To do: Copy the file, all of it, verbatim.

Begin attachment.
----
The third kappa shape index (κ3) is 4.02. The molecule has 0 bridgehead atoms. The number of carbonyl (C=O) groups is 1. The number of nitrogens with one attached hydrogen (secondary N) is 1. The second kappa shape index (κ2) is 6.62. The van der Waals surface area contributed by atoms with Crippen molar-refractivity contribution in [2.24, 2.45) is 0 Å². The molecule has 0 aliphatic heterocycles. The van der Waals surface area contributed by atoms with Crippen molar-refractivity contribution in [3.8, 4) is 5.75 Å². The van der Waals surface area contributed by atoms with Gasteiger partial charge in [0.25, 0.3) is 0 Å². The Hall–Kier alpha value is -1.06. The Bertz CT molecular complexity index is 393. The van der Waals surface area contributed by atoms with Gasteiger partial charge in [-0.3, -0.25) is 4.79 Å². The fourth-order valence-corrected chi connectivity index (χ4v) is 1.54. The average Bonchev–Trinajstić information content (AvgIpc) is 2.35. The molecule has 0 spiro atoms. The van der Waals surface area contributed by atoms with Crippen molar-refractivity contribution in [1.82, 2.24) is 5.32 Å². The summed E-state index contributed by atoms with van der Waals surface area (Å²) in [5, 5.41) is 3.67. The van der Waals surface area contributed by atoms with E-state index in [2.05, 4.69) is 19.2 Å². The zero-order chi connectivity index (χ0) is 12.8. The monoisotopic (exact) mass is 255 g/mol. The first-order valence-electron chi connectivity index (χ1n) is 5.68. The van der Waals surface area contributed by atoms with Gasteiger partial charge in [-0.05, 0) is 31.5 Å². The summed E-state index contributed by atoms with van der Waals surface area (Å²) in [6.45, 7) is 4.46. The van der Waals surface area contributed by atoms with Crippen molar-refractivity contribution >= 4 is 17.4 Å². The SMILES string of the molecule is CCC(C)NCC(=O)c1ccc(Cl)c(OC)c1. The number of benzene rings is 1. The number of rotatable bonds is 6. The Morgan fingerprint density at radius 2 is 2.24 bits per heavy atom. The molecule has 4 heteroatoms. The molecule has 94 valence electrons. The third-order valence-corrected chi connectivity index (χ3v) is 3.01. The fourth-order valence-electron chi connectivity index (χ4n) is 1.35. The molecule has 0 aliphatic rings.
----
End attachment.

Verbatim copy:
The third kappa shape index (κ3) is 4.02. The molecule has 0 bridgehead atoms. The number of carbonyl (C=O) groups is 1. The number of nitrogens with one attached hydrogen (secondary N) is 1. The second kappa shape index (κ2) is 6.62. The van der Waals surface area contributed by atoms with Crippen molar-refractivity contribution in [2.24, 2.45) is 0 Å². The molecule has 0 aliphatic heterocycles. The van der Waals surface area contributed by atoms with Crippen molar-refractivity contribution in [3.8, 4) is 5.75 Å². The van der Waals surface area contributed by atoms with Gasteiger partial charge in [0.25, 0.3) is 0 Å². The Hall–Kier alpha value is -1.06. The Bertz CT molecular complexity index is 393. The van der Waals surface area contributed by atoms with Gasteiger partial charge in [-0.3, -0.25) is 4.79 Å². The fourth-order valence-corrected chi connectivity index (χ4v) is 1.54. The average Bonchev–Trinajstić information content (AvgIpc) is 2.35. The molecule has 0 spiro atoms. The van der Waals surface area contributed by atoms with Crippen molar-refractivity contribution in [1.82, 2.24) is 5.32 Å². The summed E-state index contributed by atoms with van der Waals surface area (Å²) in [5, 5.41) is 3.67. The van der Waals surface area contributed by atoms with E-state index in [2.05, 4.69) is 19.2 Å². The zero-order chi connectivity index (χ0) is 12.8. The monoisotopic (exact) mass is 255 g/mol. The first-order valence-electron chi connectivity index (χ1n) is 5.68. The van der Waals surface area contributed by atoms with Gasteiger partial charge in [-0.05, 0) is 31.5 Å². The summed E-state index contributed by atoms with van der Waals surface area (Å²) in [6.45, 7) is 4.46. The van der Waals surface area contributed by atoms with Crippen molar-refractivity contribution >= 4 is 17.4 Å². The SMILES string of the molecule is CCC(C)NCC(=O)c1ccc(Cl)c(OC)c1. The number of benzene rings is 1. The number of rotatable bonds is 6. The Morgan fingerprint density at radius 2 is 2.24 bits per heavy atom. The molecule has 4 heteroatoms. The molecule has 94 valence electrons. The third-order valence-corrected chi connectivity index (χ3v) is 3.01. The fourth-order valence-electron chi connectivity index (χ4n) is 1.35. The molecule has 0 aliphatic rings.